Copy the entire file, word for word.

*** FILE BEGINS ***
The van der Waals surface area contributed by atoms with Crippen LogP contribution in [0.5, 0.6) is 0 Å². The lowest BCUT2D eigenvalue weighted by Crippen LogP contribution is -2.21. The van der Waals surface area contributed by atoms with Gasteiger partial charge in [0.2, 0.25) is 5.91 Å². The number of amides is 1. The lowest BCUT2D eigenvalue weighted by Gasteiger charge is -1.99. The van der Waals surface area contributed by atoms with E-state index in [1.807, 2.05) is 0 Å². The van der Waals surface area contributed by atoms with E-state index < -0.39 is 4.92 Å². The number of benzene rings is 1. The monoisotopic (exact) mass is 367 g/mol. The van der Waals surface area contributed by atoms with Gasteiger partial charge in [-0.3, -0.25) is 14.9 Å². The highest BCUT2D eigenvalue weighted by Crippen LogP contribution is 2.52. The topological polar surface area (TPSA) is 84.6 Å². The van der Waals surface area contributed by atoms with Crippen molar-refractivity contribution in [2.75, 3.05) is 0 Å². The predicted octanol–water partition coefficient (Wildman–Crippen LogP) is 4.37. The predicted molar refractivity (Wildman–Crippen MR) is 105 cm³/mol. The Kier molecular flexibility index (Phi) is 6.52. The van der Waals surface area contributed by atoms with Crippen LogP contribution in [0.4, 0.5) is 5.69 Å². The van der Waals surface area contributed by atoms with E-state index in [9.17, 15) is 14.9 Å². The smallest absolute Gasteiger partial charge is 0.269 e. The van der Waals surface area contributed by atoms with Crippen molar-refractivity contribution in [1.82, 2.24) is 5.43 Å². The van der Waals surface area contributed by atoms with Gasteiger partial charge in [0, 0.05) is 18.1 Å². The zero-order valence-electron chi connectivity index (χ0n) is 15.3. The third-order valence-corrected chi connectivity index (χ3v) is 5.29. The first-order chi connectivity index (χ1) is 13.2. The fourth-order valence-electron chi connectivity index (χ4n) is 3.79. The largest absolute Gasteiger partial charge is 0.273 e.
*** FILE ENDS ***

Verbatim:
The van der Waals surface area contributed by atoms with Crippen LogP contribution in [0.5, 0.6) is 0 Å². The lowest BCUT2D eigenvalue weighted by Crippen LogP contribution is -2.21. The van der Waals surface area contributed by atoms with Gasteiger partial charge in [0.2, 0.25) is 5.91 Å². The number of amides is 1. The lowest BCUT2D eigenvalue weighted by Gasteiger charge is -1.99. The van der Waals surface area contributed by atoms with E-state index in [1.807, 2.05) is 0 Å². The van der Waals surface area contributed by atoms with E-state index < -0.39 is 4.92 Å². The number of benzene rings is 1. The monoisotopic (exact) mass is 367 g/mol. The van der Waals surface area contributed by atoms with Gasteiger partial charge in [-0.3, -0.25) is 14.9 Å². The highest BCUT2D eigenvalue weighted by Crippen LogP contribution is 2.52. The topological polar surface area (TPSA) is 84.6 Å². The van der Waals surface area contributed by atoms with Crippen molar-refractivity contribution in [2.75, 3.05) is 0 Å². The predicted octanol–water partition coefficient (Wildman–Crippen LogP) is 4.37. The predicted molar refractivity (Wildman–Crippen MR) is 105 cm³/mol. The Kier molecular flexibility index (Phi) is 6.52. The van der Waals surface area contributed by atoms with Crippen LogP contribution in [0.4, 0.5) is 5.69 Å². The van der Waals surface area contributed by atoms with E-state index in [9.17, 15) is 14.9 Å². The smallest absolute Gasteiger partial charge is 0.269 e. The van der Waals surface area contributed by atoms with Crippen molar-refractivity contribution in [1.82, 2.24) is 5.43 Å². The van der Waals surface area contributed by atoms with Gasteiger partial charge in [0, 0.05) is 18.1 Å². The zero-order valence-electron chi connectivity index (χ0n) is 15.3. The third-order valence-corrected chi connectivity index (χ3v) is 5.29. The first-order chi connectivity index (χ1) is 13.2. The fourth-order valence-electron chi connectivity index (χ4n) is 3.79. The largest absolute Gasteiger partial charge is 0.273 e.